Hysell remained at St. Jude for almost three years, moving up in job responsibilities and salary while specializing in security.

 

Theo Hysell group shot

 

And he earned more certifications — specifically Systems Security Certified Practitioner, Certified Information Systems Security Professional, and GIAC Certified Incident Handler.

 

It was while at St. Jude that Hysell learned another valuable lesson — don’t be afraid to seek your employer’s support when it comes to professional development.

 

Hysell’s peers told him that IT certifications required paying money out of pocket up front and seeking reimbursement from the company afterward — which can be expensive for front-line employees, especially when it comes to costly niche certifications.

 

So Hysell approached his supervisor with an alternative proposal: If the company would pay for his certification education and testing up front, he would reimburse the company if he failed to pass the exam. His supervisor agreed.

 

He passed the exam. And without having to pay any of his own money.

 

“It was one of those teaching moments — it taught me to always ask the question because you never know the answer,” he said. “It’s not my job to tell me no; it’s my boss’s job to tell me no. And even if he had said no, I would have been no worse off than I was before, so why not try?”

 

Those certifications have been critically important in the advancement of his career, Hysell said.

 

“I’m not using certifications to say, ‘Hey, give me a raise,” or ‘Hey, give me a promotion,’” he said. “I am using them as a template for how to continue studying, to give me a guiding light. IT is so big that it’s possible to not know where to go. I follow the certifications because it’s a nice, wide, brightly lit path toward developing expertise in a particular skill.”

 

His latest job search was…different

 

During his most recent job search, Hysell found himself in a very different place from that time he stumbled upon IT-Ready’s ad in Career Builder.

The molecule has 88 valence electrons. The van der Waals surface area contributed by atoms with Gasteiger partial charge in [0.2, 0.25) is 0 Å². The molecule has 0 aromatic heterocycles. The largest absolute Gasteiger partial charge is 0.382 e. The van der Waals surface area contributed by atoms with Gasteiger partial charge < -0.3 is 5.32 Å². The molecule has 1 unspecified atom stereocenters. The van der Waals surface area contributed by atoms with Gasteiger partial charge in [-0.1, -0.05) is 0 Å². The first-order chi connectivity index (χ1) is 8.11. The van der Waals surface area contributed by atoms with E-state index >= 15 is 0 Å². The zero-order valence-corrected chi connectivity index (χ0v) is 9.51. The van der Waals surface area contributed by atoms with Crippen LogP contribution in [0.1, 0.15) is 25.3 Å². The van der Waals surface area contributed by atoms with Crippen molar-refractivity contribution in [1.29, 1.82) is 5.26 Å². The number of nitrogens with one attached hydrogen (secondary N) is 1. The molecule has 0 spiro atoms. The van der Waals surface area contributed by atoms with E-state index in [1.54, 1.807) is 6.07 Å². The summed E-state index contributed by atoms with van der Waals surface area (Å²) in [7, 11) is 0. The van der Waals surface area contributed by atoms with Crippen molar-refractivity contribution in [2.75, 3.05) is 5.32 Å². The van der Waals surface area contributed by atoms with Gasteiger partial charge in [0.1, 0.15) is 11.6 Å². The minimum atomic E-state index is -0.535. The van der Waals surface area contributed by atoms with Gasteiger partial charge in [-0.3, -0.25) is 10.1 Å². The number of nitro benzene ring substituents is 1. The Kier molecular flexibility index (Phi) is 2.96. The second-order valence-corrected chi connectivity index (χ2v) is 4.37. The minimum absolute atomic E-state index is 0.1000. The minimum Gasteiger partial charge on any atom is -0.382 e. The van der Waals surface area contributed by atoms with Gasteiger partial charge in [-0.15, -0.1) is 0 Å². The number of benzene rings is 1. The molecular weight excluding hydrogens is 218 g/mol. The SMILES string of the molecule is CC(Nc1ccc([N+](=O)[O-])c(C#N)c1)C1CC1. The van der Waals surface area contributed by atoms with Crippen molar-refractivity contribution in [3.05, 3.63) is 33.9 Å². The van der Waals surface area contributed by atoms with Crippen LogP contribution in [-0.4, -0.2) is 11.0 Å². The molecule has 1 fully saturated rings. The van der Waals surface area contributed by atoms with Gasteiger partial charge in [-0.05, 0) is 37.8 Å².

“This was when I realized, ‘Holy crap, I am qualified for all sorts of jobs,’” he said. “All kinds of people were looking for security something and instead of just taking the first job I could find, I could pick and choose. It was a great feeling.”

 

Picking and choosing meant Hysell could consider not just the work he wanted to do, but also the company for whom to do it.

 

Hysell saw an ad placed by Great River Energy, an electrical generation and transmission co-op for energy suppliers in Minnesota and North Dakota. He knew the company was innovative in terms of its environmental stewardship and community involvement. Those corporate ethics appealed to him, so he applied.

 

As part of his application, Hysell provided a figure for the salary he wanted. When the company offered him the job, it offered him more money than he asked for.

 

“I’m not complaining, mind you,” he said. “That told me everything I needed to know about this company. They could have let me undersell myself and they didn’t do that.”

 

Theo Hysell close up

 

In his role as IT security analyst, Hysell does everything from respond to alerts from security tools to educating users about Internet safety to actively hunting the environment in search of threats.

 

“The work runs the gamut,” he said. “It’s the most challenging of the tech jobs I’ve had.”

 

Next steps

 

With financial security, Hysell finds himself considering his future — which includes planning his upcoming wedding — and even pondering early retirement.

 

“That wouldn’t have been on my radar five years ago,” he said.

 

And he is thankful for the opportunity IT-Ready provided him seven years ago.

 

“IT-Ready spent a lot of time covering soft professional skills and the importance of network building and without a doubt, that is the reason I am where I am today,” he said. “Being honest and polite, passionate about what you’re doing, building professional relationships — that’s what’s gotten me to this point.”

 

Asked what advice he would offer a new IT-Ready graduate, Hysell didn’t hesitate.  

 

“Join local professional groups and talk to people. Go get your certifications. Ask your company to pay for it. Be humble. Be honest. Be passionate and just do it.“